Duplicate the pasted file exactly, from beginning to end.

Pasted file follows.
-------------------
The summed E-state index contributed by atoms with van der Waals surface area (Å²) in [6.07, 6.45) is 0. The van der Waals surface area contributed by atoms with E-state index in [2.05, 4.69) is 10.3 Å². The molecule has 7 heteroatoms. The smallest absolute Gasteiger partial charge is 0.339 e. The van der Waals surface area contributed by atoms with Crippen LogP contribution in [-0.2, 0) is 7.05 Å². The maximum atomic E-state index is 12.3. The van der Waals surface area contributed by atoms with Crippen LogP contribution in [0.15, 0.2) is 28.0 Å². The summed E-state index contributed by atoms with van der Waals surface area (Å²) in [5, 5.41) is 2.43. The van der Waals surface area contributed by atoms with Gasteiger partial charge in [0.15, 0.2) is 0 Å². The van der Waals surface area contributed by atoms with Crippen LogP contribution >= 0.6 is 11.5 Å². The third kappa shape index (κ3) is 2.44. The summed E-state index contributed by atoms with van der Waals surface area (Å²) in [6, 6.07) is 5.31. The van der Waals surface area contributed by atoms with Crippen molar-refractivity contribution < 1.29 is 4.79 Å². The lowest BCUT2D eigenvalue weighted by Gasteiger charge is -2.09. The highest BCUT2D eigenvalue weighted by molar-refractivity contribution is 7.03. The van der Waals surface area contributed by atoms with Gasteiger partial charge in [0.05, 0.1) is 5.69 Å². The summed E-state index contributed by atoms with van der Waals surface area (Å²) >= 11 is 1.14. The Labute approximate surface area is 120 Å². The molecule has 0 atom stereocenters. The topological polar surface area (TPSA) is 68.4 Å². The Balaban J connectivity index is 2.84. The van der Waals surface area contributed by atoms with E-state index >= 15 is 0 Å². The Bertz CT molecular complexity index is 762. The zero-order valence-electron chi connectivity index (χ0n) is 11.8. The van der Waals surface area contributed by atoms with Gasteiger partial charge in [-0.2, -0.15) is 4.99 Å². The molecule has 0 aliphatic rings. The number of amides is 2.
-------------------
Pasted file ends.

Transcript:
The summed E-state index contributed by atoms with van der Waals surface area (Å²) in [6.07, 6.45) is 0. The van der Waals surface area contributed by atoms with E-state index in [2.05, 4.69) is 10.3 Å². The molecule has 7 heteroatoms. The smallest absolute Gasteiger partial charge is 0.339 e. The van der Waals surface area contributed by atoms with Crippen LogP contribution in [-0.2, 0) is 7.05 Å². The maximum atomic E-state index is 12.3. The van der Waals surface area contributed by atoms with Crippen LogP contribution in [0.15, 0.2) is 28.0 Å². The summed E-state index contributed by atoms with van der Waals surface area (Å²) in [5, 5.41) is 2.43. The van der Waals surface area contributed by atoms with Gasteiger partial charge in [0.15, 0.2) is 0 Å². The van der Waals surface area contributed by atoms with Crippen LogP contribution >= 0.6 is 11.5 Å². The third kappa shape index (κ3) is 2.44. The summed E-state index contributed by atoms with van der Waals surface area (Å²) in [6, 6.07) is 5.31. The van der Waals surface area contributed by atoms with Crippen molar-refractivity contribution < 1.29 is 4.79 Å². The lowest BCUT2D eigenvalue weighted by Gasteiger charge is -2.09. The highest BCUT2D eigenvalue weighted by molar-refractivity contribution is 7.03. The van der Waals surface area contributed by atoms with Gasteiger partial charge in [0.05, 0.1) is 5.69 Å². The summed E-state index contributed by atoms with van der Waals surface area (Å²) >= 11 is 1.14. The Labute approximate surface area is 120 Å². The molecule has 0 atom stereocenters. The topological polar surface area (TPSA) is 68.4 Å². The Balaban J connectivity index is 2.84. The van der Waals surface area contributed by atoms with E-state index >= 15 is 0 Å². The Bertz CT molecular complexity index is 762. The zero-order valence-electron chi connectivity index (χ0n) is 11.8. The van der Waals surface area contributed by atoms with Gasteiger partial charge in [-0.2, -0.15) is 4.99 Å². The molecule has 0 aliphatic rings. The number of amides is 2.